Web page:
Philippe Dauman, CEO and president of Viacom, speaks at the Reuters Global Media Summit in New York Dec. 2, 2010. Reuters/Brendan McDermid

If you’re the CEO of a major company, it’s a pretty safe bet your wallet isn’t hurting, unless, of course, you keep it in one of your back pockets. Among the top-paid CEOs, however, average compensation actually fell by 15 percent between 2014 and 2015.

That’s according to the New York Times’ annual Equilar 200 Highest-Paid CEOs study. And the major components of CEO pay, cash and stock awards, also slid in 2015. The largest payout of the year went to Dara Khosrowshahi of Expedia, who pulled in a whopping $94.6 million, but that made 2015 the first year since 2012 that a CEO didn’t top $100 million, according to the Times.

Here’s the top 10 CEOs by compensation in 2015, according to the Times’ Equilar study:

  1. Dara Khosrowshahi, Expedia, $94.6 million
  2. Leslie Moonves, CBS, $56.4 million
  3. Philippe P. Dauman, Viacom, $54.1 million
  4. Mark V. Hurd, Oracle, $53.2 million
  5. Safra A. Catz, Oracle, $53.2 million
  6. Frank J. Bisignano, First Data, $51.6 million
  7. Leonard S. Schleifer, Regeneron Pharmaceuticals, $47.5 million
  8. Robert A. Iger, Walt Disney, $43.5 million
  9. Sandeep Mathrani, General Growth Properties, $39.2 million
  10. Howard M. Lorber, Vector Group, $37 million

The Times noted that compensation and performance don’t necessarily align for CEOs. For example, the pay of Viacom’s Dauman — currently the subject of firing rumors — rose 22 percent while his company’s share price fell 43 percent.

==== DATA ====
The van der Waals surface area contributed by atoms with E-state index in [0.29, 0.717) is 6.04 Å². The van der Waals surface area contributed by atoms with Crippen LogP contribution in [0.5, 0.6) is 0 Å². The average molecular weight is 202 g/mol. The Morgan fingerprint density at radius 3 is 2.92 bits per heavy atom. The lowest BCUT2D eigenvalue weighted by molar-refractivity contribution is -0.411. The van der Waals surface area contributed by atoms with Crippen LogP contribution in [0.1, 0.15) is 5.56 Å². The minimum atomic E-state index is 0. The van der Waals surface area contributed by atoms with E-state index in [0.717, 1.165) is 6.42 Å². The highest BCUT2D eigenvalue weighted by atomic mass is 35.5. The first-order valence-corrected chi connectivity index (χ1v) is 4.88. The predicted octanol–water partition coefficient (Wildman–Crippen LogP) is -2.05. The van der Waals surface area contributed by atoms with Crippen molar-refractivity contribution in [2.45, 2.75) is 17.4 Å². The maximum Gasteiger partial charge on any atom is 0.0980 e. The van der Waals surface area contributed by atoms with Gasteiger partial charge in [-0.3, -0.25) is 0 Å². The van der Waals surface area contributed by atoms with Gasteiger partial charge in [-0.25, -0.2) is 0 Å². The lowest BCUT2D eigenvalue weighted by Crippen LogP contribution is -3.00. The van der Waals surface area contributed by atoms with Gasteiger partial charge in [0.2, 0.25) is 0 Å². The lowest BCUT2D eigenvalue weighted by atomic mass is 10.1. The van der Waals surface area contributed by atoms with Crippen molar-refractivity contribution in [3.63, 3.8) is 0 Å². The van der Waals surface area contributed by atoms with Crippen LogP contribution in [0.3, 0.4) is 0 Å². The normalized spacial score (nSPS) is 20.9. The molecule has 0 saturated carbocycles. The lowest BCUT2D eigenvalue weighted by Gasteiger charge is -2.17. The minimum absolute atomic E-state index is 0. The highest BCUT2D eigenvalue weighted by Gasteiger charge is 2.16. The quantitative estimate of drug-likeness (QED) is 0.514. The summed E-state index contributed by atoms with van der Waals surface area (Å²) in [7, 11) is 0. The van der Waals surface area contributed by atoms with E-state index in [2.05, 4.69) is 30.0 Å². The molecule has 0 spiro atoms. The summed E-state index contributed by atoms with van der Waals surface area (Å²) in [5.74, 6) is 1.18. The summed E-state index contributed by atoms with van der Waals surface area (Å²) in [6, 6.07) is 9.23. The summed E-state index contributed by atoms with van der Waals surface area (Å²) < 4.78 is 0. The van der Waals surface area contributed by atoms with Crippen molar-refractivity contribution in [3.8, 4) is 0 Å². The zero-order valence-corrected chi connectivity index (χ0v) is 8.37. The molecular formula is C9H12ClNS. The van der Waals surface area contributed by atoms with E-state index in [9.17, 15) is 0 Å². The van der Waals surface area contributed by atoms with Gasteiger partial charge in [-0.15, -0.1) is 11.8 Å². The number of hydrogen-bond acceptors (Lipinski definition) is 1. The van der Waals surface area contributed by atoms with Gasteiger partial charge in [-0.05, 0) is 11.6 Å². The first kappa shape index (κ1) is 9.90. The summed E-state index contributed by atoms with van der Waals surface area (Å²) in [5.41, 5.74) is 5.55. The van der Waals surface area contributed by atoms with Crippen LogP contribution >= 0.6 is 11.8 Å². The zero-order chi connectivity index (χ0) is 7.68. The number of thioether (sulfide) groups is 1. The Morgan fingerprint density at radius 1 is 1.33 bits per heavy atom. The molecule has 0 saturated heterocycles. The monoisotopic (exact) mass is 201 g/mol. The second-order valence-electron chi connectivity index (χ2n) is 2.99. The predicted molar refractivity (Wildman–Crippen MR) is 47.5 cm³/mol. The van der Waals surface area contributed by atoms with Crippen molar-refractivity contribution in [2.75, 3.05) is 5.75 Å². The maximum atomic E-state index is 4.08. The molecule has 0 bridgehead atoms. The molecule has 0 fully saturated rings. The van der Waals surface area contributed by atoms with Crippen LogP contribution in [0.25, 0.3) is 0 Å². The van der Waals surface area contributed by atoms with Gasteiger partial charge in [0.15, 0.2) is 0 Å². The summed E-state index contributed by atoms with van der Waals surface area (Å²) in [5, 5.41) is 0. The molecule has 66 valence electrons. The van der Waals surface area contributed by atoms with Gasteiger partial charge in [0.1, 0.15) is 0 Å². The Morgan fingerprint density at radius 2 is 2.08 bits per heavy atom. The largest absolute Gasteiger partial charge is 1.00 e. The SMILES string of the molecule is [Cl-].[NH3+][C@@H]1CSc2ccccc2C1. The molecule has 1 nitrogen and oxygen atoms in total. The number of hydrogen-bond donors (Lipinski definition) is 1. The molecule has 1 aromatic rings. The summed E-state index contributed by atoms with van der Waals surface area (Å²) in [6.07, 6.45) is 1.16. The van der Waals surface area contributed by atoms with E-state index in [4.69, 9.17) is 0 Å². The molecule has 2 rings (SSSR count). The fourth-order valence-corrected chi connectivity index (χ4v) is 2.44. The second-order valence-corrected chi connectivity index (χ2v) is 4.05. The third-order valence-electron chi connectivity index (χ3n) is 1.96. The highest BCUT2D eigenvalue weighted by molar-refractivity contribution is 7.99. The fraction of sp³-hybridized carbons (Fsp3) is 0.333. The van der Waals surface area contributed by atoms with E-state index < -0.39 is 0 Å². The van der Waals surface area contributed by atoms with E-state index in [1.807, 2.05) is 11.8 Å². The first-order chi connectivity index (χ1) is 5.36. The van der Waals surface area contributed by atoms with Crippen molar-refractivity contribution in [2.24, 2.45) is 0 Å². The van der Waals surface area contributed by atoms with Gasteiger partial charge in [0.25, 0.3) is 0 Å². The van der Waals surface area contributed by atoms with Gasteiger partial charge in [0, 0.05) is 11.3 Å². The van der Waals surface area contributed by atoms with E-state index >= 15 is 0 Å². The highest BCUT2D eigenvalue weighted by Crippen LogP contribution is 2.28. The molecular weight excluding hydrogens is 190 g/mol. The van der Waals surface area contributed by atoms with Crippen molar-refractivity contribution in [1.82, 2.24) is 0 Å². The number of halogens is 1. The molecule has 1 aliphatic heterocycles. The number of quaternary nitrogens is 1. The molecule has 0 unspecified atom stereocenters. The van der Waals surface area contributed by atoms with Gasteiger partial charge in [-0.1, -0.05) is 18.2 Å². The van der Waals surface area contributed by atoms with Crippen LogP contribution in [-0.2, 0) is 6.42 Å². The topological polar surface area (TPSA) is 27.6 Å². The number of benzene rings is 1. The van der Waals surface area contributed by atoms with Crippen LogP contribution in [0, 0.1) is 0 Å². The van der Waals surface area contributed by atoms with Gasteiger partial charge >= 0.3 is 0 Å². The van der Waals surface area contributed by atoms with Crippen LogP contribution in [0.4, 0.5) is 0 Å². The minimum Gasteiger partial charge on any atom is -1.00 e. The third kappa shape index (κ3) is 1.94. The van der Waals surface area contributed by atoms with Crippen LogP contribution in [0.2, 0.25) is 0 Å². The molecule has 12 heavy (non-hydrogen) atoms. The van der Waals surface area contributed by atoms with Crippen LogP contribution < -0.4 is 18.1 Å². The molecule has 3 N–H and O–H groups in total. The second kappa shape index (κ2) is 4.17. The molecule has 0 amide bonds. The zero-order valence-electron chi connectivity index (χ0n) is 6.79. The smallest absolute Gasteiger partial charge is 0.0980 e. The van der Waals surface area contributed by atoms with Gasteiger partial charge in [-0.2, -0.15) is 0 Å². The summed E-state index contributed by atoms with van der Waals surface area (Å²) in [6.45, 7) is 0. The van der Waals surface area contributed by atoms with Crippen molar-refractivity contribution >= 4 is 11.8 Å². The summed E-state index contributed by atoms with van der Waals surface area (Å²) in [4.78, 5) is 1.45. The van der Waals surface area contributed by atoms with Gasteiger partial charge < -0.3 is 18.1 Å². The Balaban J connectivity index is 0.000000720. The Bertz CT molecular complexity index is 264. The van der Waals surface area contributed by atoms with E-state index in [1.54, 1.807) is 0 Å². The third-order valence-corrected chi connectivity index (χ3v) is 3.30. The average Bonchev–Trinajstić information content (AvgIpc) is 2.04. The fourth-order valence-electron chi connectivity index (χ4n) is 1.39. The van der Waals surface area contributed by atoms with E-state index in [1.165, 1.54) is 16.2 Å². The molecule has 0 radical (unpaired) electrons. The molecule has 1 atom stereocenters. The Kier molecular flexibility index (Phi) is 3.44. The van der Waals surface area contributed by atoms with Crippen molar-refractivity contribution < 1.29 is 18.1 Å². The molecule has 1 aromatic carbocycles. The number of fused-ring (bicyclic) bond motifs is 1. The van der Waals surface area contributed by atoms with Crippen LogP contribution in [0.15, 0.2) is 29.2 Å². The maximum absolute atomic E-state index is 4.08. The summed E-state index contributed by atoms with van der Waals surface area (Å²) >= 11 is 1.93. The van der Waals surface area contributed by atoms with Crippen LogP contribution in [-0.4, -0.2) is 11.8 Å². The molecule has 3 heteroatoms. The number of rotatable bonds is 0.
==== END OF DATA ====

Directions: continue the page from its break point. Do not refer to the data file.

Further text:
Although the average compensation of the top-paid 200 CEOs declined, CEO pay advanced by other measures last year. An Associated Press study, also performed by the executive compensation data firm Equilar, found that CEOs got a 4.5 percent raise. The AP study looked at the median pay for CEOs of companies in the Standard & Poor’s 500 index: Their pay rose to $10.8 million last year from $10.3 million the previous year. That raise of $468,449 is about 10 times more than what the typical U.S. worker pulls in during a year, AP pointed out.

And yet another recent Equilar study, this one for Fortune, found that among the 100 largest companies by revenue, CEO pay climbed 3 percent.

The facts about CEO pay are a bit murky. Sliced some ways, it was up in 2015, and sliced other ways, it was down last year. But, no matter how you slice it, CEO pay is high. And you can take that to the bank.